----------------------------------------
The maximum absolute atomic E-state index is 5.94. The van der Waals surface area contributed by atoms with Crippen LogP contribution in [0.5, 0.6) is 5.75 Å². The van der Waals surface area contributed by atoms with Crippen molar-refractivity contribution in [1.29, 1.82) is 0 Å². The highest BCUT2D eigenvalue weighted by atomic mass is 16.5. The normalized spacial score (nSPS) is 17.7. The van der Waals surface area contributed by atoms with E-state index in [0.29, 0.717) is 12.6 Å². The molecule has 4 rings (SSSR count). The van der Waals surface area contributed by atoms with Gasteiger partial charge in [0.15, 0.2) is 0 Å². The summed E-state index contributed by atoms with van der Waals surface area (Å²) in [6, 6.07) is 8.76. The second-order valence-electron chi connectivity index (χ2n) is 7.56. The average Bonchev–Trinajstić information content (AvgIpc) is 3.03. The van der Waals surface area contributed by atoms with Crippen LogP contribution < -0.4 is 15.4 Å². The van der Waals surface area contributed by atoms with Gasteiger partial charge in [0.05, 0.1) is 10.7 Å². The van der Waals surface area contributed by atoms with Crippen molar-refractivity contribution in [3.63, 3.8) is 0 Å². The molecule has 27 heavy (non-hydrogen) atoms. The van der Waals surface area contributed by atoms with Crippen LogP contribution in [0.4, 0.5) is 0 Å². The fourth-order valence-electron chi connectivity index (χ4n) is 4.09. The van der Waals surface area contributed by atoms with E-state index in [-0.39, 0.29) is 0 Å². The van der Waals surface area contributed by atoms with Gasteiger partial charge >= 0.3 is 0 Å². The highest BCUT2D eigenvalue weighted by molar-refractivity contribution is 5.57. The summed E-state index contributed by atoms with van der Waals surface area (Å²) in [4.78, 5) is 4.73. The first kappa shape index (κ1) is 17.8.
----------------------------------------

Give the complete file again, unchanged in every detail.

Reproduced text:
The maximum absolute atomic E-state index is 5.94. The van der Waals surface area contributed by atoms with Crippen LogP contribution in [0.5, 0.6) is 5.75 Å². The van der Waals surface area contributed by atoms with Crippen molar-refractivity contribution in [1.29, 1.82) is 0 Å². The highest BCUT2D eigenvalue weighted by atomic mass is 16.5. The normalized spacial score (nSPS) is 17.7. The van der Waals surface area contributed by atoms with E-state index in [0.29, 0.717) is 12.6 Å². The molecule has 4 rings (SSSR count). The van der Waals surface area contributed by atoms with Gasteiger partial charge in [0.15, 0.2) is 0 Å². The summed E-state index contributed by atoms with van der Waals surface area (Å²) in [6, 6.07) is 8.76. The second-order valence-electron chi connectivity index (χ2n) is 7.56. The average Bonchev–Trinajstić information content (AvgIpc) is 3.03. The van der Waals surface area contributed by atoms with Crippen LogP contribution < -0.4 is 15.4 Å². The van der Waals surface area contributed by atoms with Gasteiger partial charge in [0.05, 0.1) is 10.7 Å². The van der Waals surface area contributed by atoms with Crippen molar-refractivity contribution in [3.63, 3.8) is 0 Å². The molecule has 27 heavy (non-hydrogen) atoms. The van der Waals surface area contributed by atoms with Crippen LogP contribution in [0.4, 0.5) is 0 Å². The fourth-order valence-electron chi connectivity index (χ4n) is 4.09. The van der Waals surface area contributed by atoms with E-state index in [-0.39, 0.29) is 0 Å². The van der Waals surface area contributed by atoms with Gasteiger partial charge >= 0.3 is 0 Å². The highest BCUT2D eigenvalue weighted by molar-refractivity contribution is 5.57. The summed E-state index contributed by atoms with van der Waals surface area (Å²) in [4.78, 5) is 4.73. The first kappa shape index (κ1) is 17.8.